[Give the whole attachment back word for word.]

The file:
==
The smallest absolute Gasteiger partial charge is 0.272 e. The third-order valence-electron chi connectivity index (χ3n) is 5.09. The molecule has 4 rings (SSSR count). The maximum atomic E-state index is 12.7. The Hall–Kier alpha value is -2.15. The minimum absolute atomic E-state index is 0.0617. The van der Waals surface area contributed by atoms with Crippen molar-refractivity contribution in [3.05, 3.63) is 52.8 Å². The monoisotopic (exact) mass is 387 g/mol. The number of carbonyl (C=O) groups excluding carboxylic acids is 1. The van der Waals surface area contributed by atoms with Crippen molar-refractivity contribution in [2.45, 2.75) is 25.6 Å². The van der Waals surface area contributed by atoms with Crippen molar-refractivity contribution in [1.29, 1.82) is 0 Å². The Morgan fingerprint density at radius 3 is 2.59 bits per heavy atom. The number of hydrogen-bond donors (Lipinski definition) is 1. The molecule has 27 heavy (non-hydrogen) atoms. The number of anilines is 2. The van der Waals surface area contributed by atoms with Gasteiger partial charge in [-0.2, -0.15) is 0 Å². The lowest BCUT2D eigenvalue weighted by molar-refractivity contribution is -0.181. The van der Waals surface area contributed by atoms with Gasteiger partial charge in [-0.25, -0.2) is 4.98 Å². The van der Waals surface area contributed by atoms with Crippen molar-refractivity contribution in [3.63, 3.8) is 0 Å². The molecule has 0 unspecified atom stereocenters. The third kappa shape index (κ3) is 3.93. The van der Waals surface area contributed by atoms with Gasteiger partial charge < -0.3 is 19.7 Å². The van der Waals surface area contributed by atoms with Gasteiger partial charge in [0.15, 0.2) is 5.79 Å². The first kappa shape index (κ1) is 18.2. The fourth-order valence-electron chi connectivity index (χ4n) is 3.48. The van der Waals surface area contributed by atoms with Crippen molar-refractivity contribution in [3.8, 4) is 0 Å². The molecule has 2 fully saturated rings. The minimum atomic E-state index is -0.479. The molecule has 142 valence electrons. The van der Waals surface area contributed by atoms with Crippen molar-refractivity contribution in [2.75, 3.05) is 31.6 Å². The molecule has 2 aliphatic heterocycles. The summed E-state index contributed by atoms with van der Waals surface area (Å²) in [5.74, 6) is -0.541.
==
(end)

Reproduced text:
The smallest absolute Gasteiger partial charge is 0.272 e. The third-order valence-electron chi connectivity index (χ3n) is 5.09. The molecule has 4 rings (SSSR count). The maximum atomic E-state index is 12.7. The Hall–Kier alpha value is -2.15. The minimum absolute atomic E-state index is 0.0617. The van der Waals surface area contributed by atoms with Crippen molar-refractivity contribution in [3.05, 3.63) is 52.8 Å². The monoisotopic (exact) mass is 387 g/mol. The number of carbonyl (C=O) groups excluding carboxylic acids is 1. The van der Waals surface area contributed by atoms with Crippen molar-refractivity contribution in [2.45, 2.75) is 25.6 Å². The van der Waals surface area contributed by atoms with Crippen molar-refractivity contribution in [1.29, 1.82) is 0 Å². The Morgan fingerprint density at radius 3 is 2.59 bits per heavy atom. The number of hydrogen-bond donors (Lipinski definition) is 1. The molecule has 27 heavy (non-hydrogen) atoms. The number of anilines is 2. The van der Waals surface area contributed by atoms with Gasteiger partial charge in [-0.2, -0.15) is 0 Å². The lowest BCUT2D eigenvalue weighted by molar-refractivity contribution is -0.181. The van der Waals surface area contributed by atoms with Gasteiger partial charge in [-0.25, -0.2) is 4.98 Å². The van der Waals surface area contributed by atoms with Crippen molar-refractivity contribution in [3.63, 3.8) is 0 Å². The molecule has 0 unspecified atom stereocenters. The third kappa shape index (κ3) is 3.93. The van der Waals surface area contributed by atoms with Gasteiger partial charge < -0.3 is 19.7 Å². The van der Waals surface area contributed by atoms with Gasteiger partial charge in [0.15, 0.2) is 5.79 Å². The first kappa shape index (κ1) is 18.2. The fourth-order valence-electron chi connectivity index (χ4n) is 3.48. The van der Waals surface area contributed by atoms with Crippen molar-refractivity contribution in [3.8, 4) is 0 Å². The molecule has 2 fully saturated rings. The minimum atomic E-state index is -0.479. The molecule has 142 valence electrons. The van der Waals surface area contributed by atoms with Crippen molar-refractivity contribution in [2.75, 3.05) is 31.6 Å². The molecule has 2 aliphatic heterocycles. The summed E-state index contributed by atoms with van der Waals surface area (Å²) in [5.74, 6) is -0.541.